LA Times: through a goalie’s eyes

Ask any goalie, in any sport that has them, and they’ll tell you about The Secret Goalie Brotherhood or The Keeper’s Club or some variation of that theme. I didn’t know it existed when I started playing, but once you’re in, you’re in for life, and it’s wonderful. Whether it’s a little kid on a pond, an adult in a beer league, a Vezina trophy winning veteran, or a 22 year-old playing his rookie season, we all have this mystical sense of kinship that unites us. When I was 17 or 18, I met Kelly Hrudey at Tip-a-King, and asked him to sign my goalie glove. He took it, and said, “You’re a goalie, too? That’s great. How’s your game?”

I couldn’t believe he’d said “You’re a goalie, too,” and not “you’re a goalie?” so I just mumbled something about how it was okay, but I wasn’t as good as he was. I’m sure he forgot about me the second I walked away, but I’ll never forget it. I met other goalies who played in the NHL, and it was the same every single time.

If my post about Open Net piqued your interest in goaltending, you’ll probably enjoy this story from today’s Los Angeles Times about what it’s like to stand between the pipes in an actual NHL game:

Large, often toothless men wielding sticks routinely blaze toward you, hoping to jam a fast, hard hockey puck an inch from your groin and into the net.

Sometimes, they come alone, with speed-of-sound slap shots that bend and blur. Sometimes, they come in packs. It’s your job to stop them.

You contort your body: pretzel-like, crab-like, spider-like. You push, pull, fight, claw, slash, and take beatings. All game long, you stop shot after shot. Then a puck caroms off an opponent’s helmet. Goal. Grim.

“It’s all very black and white. . . . Maybe that’s what draws people to it,” observed Kings goaltender Jonathan Quick, who is 23 and a bright spot in a season that has offered a nice surprise: Though fading fast, the Kings mathematically remain in the playoff hunt.

Quick was supposed to be in the minors. Instead, he became a midseason call-up who thrived. He’s the first to admit that he’s no Martin Brodeur, who recently notched his record 552nd win. But Quick is sharp, humble and — here’s a critical part — reflective.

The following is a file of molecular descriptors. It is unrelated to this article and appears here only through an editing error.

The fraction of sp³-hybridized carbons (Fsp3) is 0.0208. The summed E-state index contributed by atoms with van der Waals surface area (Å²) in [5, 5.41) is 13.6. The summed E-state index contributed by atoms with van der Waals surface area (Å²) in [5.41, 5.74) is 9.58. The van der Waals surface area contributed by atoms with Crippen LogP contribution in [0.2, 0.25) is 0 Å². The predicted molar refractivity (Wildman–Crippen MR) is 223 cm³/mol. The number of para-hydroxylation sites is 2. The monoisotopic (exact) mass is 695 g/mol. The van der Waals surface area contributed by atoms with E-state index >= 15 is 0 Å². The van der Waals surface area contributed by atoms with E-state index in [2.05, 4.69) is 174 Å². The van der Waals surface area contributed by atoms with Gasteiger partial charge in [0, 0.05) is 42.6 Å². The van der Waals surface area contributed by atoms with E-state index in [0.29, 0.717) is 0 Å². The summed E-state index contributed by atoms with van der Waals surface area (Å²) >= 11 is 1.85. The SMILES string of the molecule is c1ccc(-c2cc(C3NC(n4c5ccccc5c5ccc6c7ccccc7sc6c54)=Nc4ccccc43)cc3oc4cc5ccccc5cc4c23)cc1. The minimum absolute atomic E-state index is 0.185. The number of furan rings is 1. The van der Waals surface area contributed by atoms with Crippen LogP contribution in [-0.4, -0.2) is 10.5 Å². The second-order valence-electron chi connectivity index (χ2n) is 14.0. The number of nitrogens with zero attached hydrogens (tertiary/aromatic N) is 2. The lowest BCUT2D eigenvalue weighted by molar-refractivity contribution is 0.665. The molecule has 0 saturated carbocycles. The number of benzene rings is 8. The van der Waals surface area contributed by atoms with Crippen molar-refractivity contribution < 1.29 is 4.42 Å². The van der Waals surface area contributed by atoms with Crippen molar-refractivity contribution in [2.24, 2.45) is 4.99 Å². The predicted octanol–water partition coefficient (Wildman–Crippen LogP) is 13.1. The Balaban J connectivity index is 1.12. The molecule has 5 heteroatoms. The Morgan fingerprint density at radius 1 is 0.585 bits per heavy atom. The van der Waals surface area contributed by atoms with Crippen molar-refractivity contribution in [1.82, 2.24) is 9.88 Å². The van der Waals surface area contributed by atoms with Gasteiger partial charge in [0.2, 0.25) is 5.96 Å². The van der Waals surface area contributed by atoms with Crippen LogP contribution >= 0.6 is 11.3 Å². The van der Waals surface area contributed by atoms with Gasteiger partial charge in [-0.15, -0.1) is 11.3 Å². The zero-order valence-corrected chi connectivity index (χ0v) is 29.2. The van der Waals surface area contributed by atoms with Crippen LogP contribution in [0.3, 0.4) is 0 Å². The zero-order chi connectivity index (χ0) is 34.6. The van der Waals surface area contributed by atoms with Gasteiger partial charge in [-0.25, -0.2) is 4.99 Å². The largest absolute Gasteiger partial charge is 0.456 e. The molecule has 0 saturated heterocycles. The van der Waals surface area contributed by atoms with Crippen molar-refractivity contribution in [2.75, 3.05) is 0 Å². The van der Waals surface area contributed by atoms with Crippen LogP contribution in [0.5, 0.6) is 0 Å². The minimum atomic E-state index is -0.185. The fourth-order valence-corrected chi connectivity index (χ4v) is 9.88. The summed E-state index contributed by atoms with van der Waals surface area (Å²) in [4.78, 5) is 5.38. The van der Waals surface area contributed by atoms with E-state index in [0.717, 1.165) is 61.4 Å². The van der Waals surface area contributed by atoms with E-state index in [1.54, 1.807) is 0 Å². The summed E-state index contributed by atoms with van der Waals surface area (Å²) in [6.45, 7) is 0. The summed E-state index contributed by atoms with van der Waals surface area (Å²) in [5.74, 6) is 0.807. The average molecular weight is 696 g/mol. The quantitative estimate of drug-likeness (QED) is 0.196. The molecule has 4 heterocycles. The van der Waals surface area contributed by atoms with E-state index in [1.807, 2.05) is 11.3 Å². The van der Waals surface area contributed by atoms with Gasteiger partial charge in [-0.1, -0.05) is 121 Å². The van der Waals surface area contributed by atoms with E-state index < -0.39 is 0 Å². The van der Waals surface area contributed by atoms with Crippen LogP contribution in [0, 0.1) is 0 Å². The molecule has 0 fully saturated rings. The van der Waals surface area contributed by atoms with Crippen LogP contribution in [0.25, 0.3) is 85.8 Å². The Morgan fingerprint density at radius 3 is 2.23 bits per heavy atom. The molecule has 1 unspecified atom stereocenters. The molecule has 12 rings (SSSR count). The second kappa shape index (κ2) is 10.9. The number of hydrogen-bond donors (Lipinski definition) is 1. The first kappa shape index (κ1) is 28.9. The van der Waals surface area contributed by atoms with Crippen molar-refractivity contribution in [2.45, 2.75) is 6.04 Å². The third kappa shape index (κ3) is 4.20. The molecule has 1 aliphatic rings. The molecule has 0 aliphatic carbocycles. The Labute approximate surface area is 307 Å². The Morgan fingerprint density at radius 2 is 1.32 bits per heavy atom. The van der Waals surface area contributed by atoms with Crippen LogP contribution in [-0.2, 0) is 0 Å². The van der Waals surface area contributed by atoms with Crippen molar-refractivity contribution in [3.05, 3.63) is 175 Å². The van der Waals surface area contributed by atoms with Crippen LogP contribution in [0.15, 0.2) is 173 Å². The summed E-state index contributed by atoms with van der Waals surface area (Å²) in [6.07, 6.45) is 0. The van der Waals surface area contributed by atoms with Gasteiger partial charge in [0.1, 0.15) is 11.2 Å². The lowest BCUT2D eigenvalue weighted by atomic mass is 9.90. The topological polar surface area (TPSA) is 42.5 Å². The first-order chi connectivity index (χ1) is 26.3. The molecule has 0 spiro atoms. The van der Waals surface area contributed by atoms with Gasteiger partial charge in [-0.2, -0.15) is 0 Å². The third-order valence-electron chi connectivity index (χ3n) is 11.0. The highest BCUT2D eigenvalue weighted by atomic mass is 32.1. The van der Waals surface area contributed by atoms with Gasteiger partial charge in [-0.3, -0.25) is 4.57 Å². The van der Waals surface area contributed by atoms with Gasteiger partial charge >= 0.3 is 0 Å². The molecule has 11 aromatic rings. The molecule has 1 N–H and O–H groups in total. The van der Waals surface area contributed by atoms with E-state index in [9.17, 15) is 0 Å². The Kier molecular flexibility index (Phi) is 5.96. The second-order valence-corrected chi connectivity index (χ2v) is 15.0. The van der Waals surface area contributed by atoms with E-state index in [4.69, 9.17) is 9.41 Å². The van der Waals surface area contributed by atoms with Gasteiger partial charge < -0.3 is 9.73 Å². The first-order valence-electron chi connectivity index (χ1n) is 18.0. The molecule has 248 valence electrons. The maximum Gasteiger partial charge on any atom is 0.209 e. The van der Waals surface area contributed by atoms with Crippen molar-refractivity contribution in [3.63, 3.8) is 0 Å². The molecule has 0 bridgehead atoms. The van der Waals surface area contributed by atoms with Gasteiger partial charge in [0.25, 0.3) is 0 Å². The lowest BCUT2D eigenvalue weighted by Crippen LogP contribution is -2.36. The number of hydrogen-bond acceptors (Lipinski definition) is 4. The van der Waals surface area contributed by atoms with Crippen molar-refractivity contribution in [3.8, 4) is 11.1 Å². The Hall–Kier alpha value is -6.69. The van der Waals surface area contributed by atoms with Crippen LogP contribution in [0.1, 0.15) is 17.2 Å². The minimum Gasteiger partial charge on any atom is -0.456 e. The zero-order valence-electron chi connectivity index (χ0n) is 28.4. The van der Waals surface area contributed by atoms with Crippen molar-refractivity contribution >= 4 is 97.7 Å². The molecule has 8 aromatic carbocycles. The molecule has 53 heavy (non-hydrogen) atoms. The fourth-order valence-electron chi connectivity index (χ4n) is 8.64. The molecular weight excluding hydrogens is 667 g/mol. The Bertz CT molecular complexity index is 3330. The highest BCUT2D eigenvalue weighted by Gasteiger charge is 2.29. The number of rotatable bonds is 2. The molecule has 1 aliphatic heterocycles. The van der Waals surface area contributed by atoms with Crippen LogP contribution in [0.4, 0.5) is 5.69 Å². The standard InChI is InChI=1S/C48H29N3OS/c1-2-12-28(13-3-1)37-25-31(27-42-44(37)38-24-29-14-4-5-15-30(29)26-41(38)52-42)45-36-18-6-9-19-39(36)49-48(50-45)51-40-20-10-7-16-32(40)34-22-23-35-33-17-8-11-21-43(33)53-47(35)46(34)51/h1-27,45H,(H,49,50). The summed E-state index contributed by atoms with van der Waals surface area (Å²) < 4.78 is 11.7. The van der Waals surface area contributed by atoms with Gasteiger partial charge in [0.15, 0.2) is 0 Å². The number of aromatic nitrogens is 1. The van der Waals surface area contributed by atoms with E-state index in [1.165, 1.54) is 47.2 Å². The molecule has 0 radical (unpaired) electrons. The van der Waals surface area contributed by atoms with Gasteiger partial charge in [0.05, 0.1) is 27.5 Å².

“Make the big save that wins the game, you might not be the hero,” he said. “Don’t make the save. Lose the game, and if you’re feeling like it’s all your fault, yeah, it’s like you’re on an island.”

For the rest of the column, Quick and sportswriter Kurt Streeter watch the third period of a recent Kings game against the Minnesota Wild, and Quick tells him what’s going through his head at various points in the action. While I read it, my heart began to pound with the memory of third period adrenaline that I haven’t felt in over ten years.

The Kings aren’t going to make the playoffs this season, but they have the makings of a team that will go deep for years, maybe even as early as next season, and I so dearly wish I could afford season seats again. I’m not an expert, but I think having Jonathan Quick and Erik Ersberg in goal is a huge reason they can become contenders.

Resolved: I will play ice hockey again before the end of this year, and I accept that I won’t be able to tend goal the way I did when I was 18. I just miss it too much to keep not playing.

27 thoughts on “LA Times: through a goalie’s eyes”

  1. Great post. I only play ball hockey, since I can’t skate, (an embarrassment for this Canadian) and when I do it is in net. I enjoy the position. You’re either the goat or the hero. There aren’t too many shades in between.

  2. Hola Wil,
    How are you doing? Just saw you at twitter and couldn’t believe it’s really you …
    All the best and big hugs,

  3. That was nicely written. Sort of breathless at the end. Big hockey fan. Only sport I really really get into watching to the point I’ll jump up and scream. (Note the double really there? That’s how you know I really really like it.)

  4. I’m all for your plan to play ice hockey again before the year’s out. Life’s way too short to not do what we love.
    I wonder if being a goalie is a bit like being a power forward in basketball — if you do your job right, you’re totally invisible. If you screw up, though, everyone notices, the team begins to erode, and you get hung out to dry. The center is big and impressive; the guards and other forward are quick and flashy and sink 3-pointers; but you just stay in the paint and quietly keep the key together.

  5. “I wonder if being a goalie is… if you do your job right, you’re totally invisible. If you screw up, though, everyone notices, the team begins to erode, and you get hung out to dry. “
    In a word, YES.
    Are we OK with that? Yes.
    Goalies are Geeks-on-skates… and we’re OK with that too.
    Good luck between the pipes Will, we look forward to reading about your “comeback” 😉
    [secret handshake]

  6. Just read the linked article. Well done. It brings up something I’ve always noted while attending hockey games. I LOVE to sit behind the net. For one thing it is how a Goalie sees the game. You really can appreciate the flow of the passing and skating game so much better from the end of the rink rather than the sides. Try it sometime.
    This perspective also helps you spot all your fellow goaltenders who are NOT on the ice. How? They are the ones who do not duck when shots hit the glass! 😀

  7. I join you in your resolution, Wil. It’s been too long since I’ve strapped the pads on. I hope they haven’t mildewed or dry-rotted in storage. Your mention of “third period adrenaline” brings back memories. That perfect, seemingly impossible, save. Also the hard-fought losses.